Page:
Former Massachusetts Gov. Patrick Cleared of Defamation

BOSTON (CN) — Massachusetts’ highest court dismissed a defamation lawsuit against former Gov. Deval Patrick, but declined to address whether he and other high-level officials are shielded from such claims by absolute privilege.

The alleged defamation stemmed from Patrick’s removal of Saundra Edwards as chairwoman of the Sex Offender Registry Board, near the end of his second term in 2014. Patrick claimed Edwards, a former Plymouth County assistant district attorney, had “interfered with” a sex offender hearing of Patrick’s brother-in-law, according to the June 8 ruling from the Massachusetts Supreme Judicial Court.

“Regardless of Patrick’s alleged spiteful, negative feelings toward Edwards,” Justice Frank Gaziano wrote for the five-judge panel, Edwards failed to prove that Patrick, “made his statements to the media with knowledge of their falsity or with reckless disregard of their truth or falsity.”

“That Patrick might have harbored ill will toward Edwards for ‘nearly destroy[ing]’ the lives of some members of his family does not substitute for proof of actual malice,” Gaziano wrote.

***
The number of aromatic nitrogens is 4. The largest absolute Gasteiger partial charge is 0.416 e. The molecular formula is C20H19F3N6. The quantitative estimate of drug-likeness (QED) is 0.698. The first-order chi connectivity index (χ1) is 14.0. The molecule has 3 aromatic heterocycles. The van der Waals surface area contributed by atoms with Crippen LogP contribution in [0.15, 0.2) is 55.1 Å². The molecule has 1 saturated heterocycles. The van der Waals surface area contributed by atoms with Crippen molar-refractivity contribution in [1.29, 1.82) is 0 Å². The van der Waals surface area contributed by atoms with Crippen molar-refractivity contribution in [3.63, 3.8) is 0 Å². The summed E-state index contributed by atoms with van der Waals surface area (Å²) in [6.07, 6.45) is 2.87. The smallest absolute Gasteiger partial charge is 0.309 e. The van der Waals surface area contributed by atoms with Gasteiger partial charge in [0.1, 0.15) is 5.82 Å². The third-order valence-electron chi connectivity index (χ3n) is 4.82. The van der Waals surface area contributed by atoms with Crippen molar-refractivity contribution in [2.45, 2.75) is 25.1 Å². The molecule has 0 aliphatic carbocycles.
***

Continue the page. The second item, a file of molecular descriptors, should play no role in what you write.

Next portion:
Because the lower court should have dismissed for insufficient facts, “we need not reach Patrick’s argument as to the existence of an absolute privilege against defamation claims for a governor, or other high-ranking State official, for statements made in the course of his or her official duties,” Gaziano wrote for the unanimous panel.

Bernard Sigh pleaded guilty in California to spousal rape of Patrick’s sister. They reconciled and moved to Massachusetts, where Sigh challenged his requirement to register as a sex offender. Sigh claimed he had not been convicted of a “like offense” to rape as defined in Massachusetts law.

His hearing officer agreed, but claimed that Edwards pressured him to change his decision. The officer later resigned and filed a retaliation lawsuit, which the state settled.

In comments to the media at the time, Patrick characterized Edward’s termination as a “firing,” though she had been allowed to resign.

The governor said he removed her after she “influenced inappropriately, or attempted to influence inappropriately, a hearing officer” and that “the final straw was the settlement of a lawsuit … that involved some inappropriate, at least, maybe, unlawful, pressuring by the Chair and the Executive Director of a hearing officer to change the outcome of a case.”

The state’s high court reversed the ruling by Essex Superior Court Judge Richard Welch II.

“Gov. Patrick is pleased with the decision,” said his attorney Michael Pineault, with Clements & Pineault in Boston.

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